American practice re postnominal letters

In Commonwealth practice, there are generally three sorts of postnominal letters that are used commonly.

The first is academic or professional qualifications, like PhD, FRCS, QC, etc. These things are used in addressing letters to people, in publications by and about them, and so on.

The second is royal awards, like OBE, CBE, OM, etc where they are used in a way similar to the above.

The third is military decorations - VC, DSO, MC, etc. Any John Smith who is a VC winner is known as John Smith VC forever. Hospital wings will be named after him as “The John Smith VC Radiology Centre” and so on. In any written publication about a soldier, the reference will be to General Sir Francis Drake, VC, DSO.
I realise Americans do the same with academic awards. I also realise they do not do it with royal awards because they kind of frown upon them.

But do they do them with military awards?

Is it David Q Jones NC? Michael B Brown MH? If not, is there any reason for why not?

There aren’t any American military awards that confer post-nomial doodads. As for why not, I suppose it’s just not something that exists in American culture, it has probably never occurred to anyone to put a military decoration in their name. This of course is probably rooted in the American rejection of ceremonial titles in general.

The only titles I’ve known people to really care about are the ones conferred by college degree (the title of “Doctor”). Even then, it’s not considered a particularly big faux pas and is usually corrected in a polite aside.

Any military member I’ve known will only reveal their decorations if asked. As best I can tell, there is a long tradition of such humility.

As friedo has said, it’s been long ingrained in our culture ever since our separation from England. However, I don’t recall ever hearing any mention of postnomial etiquette in my English and Grammar courses.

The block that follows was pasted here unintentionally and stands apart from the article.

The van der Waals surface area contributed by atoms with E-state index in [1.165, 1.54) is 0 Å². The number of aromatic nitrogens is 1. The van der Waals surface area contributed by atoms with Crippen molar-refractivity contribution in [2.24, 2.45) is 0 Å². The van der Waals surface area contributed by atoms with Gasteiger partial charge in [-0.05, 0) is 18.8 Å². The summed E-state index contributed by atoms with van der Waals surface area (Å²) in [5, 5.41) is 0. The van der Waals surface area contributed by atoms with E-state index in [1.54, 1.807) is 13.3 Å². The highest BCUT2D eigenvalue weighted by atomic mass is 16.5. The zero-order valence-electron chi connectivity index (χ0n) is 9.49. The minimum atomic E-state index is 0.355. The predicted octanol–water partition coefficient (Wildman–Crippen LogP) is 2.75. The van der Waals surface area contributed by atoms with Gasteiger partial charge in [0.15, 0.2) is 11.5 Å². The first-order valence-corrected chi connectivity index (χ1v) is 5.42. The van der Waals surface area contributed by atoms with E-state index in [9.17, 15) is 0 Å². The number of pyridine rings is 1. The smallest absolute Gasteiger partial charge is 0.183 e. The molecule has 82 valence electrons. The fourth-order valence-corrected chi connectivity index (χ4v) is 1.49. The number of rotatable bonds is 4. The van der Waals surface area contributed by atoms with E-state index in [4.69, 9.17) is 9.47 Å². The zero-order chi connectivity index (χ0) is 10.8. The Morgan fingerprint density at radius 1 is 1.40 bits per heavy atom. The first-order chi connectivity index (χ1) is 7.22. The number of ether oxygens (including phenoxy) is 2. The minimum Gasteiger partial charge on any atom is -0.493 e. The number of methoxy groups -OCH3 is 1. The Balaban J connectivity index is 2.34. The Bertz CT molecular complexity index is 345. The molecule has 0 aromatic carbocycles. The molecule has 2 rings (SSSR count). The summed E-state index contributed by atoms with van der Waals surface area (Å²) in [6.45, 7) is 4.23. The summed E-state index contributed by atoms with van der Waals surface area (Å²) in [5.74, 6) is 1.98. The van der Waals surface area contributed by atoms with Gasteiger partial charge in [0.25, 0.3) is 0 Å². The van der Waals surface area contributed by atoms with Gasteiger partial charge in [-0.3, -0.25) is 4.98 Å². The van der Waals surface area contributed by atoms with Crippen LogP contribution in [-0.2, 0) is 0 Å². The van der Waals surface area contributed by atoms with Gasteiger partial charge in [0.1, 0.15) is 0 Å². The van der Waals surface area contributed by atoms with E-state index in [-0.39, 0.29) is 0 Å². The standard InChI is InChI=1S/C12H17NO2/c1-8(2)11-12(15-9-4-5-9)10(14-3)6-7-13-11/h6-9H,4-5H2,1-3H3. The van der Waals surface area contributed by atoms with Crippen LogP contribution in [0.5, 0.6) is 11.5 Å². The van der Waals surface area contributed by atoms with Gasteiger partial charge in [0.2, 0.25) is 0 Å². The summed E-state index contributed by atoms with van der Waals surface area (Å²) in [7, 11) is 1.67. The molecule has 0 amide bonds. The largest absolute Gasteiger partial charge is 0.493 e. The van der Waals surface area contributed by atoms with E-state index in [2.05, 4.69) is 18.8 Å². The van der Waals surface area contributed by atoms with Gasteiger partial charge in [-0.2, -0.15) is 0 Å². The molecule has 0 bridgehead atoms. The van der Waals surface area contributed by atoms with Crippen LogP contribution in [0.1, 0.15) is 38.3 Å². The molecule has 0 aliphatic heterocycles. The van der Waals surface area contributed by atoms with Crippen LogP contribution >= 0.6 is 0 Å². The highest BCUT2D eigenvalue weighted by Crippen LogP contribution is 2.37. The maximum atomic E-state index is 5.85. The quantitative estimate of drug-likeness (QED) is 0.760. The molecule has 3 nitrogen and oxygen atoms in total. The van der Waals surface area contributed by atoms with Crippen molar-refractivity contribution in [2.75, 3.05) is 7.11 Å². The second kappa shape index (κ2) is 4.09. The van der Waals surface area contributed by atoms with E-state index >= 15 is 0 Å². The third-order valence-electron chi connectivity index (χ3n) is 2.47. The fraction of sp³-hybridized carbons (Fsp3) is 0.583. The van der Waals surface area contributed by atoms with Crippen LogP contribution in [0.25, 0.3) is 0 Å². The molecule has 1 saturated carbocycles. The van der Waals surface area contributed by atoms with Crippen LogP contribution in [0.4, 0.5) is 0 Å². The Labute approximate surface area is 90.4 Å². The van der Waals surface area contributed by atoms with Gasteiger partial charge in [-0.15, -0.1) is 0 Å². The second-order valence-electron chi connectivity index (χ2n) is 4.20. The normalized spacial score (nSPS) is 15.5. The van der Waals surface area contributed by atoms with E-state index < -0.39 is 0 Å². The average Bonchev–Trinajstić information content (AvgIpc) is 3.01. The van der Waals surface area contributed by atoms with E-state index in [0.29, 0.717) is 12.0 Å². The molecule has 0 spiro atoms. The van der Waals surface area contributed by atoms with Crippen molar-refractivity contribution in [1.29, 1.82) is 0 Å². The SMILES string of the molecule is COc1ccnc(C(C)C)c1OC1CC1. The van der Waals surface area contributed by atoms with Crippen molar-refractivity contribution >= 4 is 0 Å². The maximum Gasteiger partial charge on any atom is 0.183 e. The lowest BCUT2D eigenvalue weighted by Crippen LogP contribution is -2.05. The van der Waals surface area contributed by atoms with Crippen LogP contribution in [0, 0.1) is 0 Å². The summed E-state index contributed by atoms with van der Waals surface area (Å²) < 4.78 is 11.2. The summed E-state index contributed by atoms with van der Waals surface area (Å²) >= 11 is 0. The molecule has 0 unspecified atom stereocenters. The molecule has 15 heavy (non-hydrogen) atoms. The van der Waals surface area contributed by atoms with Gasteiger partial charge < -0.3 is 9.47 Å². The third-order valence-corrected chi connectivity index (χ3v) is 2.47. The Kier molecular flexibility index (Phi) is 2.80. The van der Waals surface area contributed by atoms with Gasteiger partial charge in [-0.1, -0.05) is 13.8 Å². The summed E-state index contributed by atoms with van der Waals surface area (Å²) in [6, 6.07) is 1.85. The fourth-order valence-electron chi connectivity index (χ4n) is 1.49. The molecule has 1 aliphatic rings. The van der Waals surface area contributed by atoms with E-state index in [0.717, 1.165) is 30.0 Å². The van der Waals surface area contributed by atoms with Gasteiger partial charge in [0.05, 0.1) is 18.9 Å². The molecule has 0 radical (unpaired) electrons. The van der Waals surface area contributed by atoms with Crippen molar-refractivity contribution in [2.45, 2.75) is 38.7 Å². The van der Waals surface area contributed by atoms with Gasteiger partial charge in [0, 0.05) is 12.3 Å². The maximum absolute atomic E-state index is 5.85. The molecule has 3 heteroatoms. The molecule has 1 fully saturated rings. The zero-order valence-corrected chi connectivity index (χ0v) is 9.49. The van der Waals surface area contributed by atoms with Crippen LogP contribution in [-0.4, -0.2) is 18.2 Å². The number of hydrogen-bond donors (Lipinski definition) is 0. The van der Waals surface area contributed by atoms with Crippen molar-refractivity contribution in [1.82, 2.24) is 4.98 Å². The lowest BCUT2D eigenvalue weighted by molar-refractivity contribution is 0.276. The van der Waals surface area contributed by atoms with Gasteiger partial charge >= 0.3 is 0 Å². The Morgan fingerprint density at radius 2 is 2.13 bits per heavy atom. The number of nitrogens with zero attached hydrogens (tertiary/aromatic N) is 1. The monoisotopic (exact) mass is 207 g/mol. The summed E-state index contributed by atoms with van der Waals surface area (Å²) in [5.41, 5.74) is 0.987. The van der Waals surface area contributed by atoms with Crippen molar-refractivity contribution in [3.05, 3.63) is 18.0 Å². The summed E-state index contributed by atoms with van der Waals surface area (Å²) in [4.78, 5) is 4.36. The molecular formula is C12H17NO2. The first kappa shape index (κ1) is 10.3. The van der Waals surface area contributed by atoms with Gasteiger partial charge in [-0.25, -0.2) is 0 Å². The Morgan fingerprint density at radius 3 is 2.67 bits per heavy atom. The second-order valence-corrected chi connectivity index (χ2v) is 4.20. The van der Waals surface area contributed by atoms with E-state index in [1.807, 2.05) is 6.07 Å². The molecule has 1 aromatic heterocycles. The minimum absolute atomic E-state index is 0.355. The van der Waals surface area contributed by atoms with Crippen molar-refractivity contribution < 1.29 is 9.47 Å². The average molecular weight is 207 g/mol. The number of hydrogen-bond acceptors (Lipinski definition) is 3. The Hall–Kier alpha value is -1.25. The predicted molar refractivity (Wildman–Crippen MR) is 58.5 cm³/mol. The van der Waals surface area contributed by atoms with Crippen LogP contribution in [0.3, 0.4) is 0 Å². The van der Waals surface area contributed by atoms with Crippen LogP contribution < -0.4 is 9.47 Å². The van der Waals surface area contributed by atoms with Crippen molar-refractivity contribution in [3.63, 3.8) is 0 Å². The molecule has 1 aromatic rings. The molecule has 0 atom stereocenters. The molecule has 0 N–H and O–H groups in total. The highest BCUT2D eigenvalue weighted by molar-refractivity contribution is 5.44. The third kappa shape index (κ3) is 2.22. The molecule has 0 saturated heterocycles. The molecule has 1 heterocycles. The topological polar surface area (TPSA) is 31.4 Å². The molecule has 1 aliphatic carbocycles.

I have noticed something at my company, which is in the healthcare industry and we have a LOT of alphabet soup medical professionals - MD, DO, RN, PA, etc…

When it gets weird is when you see email sigs like “Dumbass McStupid, MBA” or “Idiotic O’Jackoff, BS.”

I always thought that the only one of those academic titles to stick onto your name was PhD, but apparently it makes some of these folks feel better to stick their non-doctoral title onto their signatures.

I don’t, although I’ve always wondered if I’d have more clout if I did.

  • Bump, MS, MBA.

What annoys me is when people start redundantly applying both their pre- and post-nomial nomenclature, e.g. Dr. Fancypants McDickface, M.D., or Mr. Amoral Lawyer, Esq.

(BTW, the curious American usage of “Esq.” for lawyers is a worthy subject of study in its own right; everywhere else uses it solely as a consolation prize for failed social-climbers.)

I’m an RN and at work, we’re required to list our discipline after our signature. I’m in the habit so much that I find I sometimes sign other things with “Cub Mistress, RN” Fortunately, my bank hasn’t rejected any check so signed for incorrect signature!

Esq. is not redundant with “Mr.”

(In NY at least) Esq. has a specific meaning, which is that you are licensed to practice law aka “admitted to the Bar.”

If someone puts “J.D.” after their name, it’s both extremely pretentious and a sure sign they are not actually an attorney.

It is. You are allowed to use one or the other, or suffer my wrath.

There you go! Lawyer = “failed social-climber” :smiley:

Juvenile Delinquent :smiley:

IIRC, the two military awards that carry postnomials are the Medal of Honor (CMH) and Distiguished Service Cross (DSC). I believe the order is: academic degrees (doctorates), professional certifications (CPP for security, NBCT for teachers, etc.), military decorations (CMH, DSC).

What I notice in education is that there are a lot of teachers that use their masters as their academic degrees.

Saint Cad, MS, MA, FBS

There are also other professional accrediations that come with letters- CPA is a good example.

How can it be, when it has a meaning totally apart from “Mr?” Anyone can use “Mr.” A non-lawyer who uses “Esq” is making a fraudulent misrepresentation (in New York).

Thank you all for your replies. I must confess to being no wiser, but much better informed.